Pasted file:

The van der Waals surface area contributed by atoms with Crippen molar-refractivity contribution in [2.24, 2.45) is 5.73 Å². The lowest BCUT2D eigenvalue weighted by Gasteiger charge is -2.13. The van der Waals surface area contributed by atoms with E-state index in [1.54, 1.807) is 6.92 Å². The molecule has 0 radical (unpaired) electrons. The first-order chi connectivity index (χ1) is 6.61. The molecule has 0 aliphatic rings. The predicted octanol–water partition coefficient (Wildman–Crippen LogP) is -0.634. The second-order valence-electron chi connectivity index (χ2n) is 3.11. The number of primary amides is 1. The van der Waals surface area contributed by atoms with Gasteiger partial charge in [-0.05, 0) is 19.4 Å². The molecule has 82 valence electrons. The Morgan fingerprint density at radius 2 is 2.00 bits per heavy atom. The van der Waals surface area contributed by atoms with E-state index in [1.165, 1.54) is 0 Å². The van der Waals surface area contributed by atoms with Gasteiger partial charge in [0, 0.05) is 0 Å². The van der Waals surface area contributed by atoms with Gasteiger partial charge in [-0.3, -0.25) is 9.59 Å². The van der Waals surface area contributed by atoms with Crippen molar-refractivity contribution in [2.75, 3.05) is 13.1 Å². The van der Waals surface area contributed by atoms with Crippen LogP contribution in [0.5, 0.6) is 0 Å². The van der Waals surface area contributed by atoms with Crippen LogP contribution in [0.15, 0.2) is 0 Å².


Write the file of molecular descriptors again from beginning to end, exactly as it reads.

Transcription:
The van der Waals surface area contributed by atoms with Crippen molar-refractivity contribution in [2.24, 2.45) is 5.73 Å². The lowest BCUT2D eigenvalue weighted by Gasteiger charge is -2.13. The van der Waals surface area contributed by atoms with E-state index in [1.54, 1.807) is 6.92 Å². The molecule has 0 radical (unpaired) electrons. The first-order chi connectivity index (χ1) is 6.61. The molecule has 0 aliphatic rings. The predicted octanol–water partition coefficient (Wildman–Crippen LogP) is -0.634. The second-order valence-electron chi connectivity index (χ2n) is 3.11. The number of primary amides is 1. The van der Waals surface area contributed by atoms with Gasteiger partial charge in [-0.05, 0) is 19.4 Å². The molecule has 82 valence electrons. The Morgan fingerprint density at radius 2 is 2.00 bits per heavy atom. The van der Waals surface area contributed by atoms with E-state index in [1.165, 1.54) is 0 Å². The van der Waals surface area contributed by atoms with Gasteiger partial charge in [0, 0.05) is 0 Å². The van der Waals surface area contributed by atoms with Gasteiger partial charge in [-0.3, -0.25) is 9.59 Å². The van der Waals surface area contributed by atoms with Crippen molar-refractivity contribution in [2.75, 3.05) is 13.1 Å². The van der Waals surface area contributed by atoms with Crippen LogP contribution in [0.5, 0.6) is 0 Å². The van der Waals surface area contributed by atoms with Crippen LogP contribution in [0.15, 0.2) is 0 Å².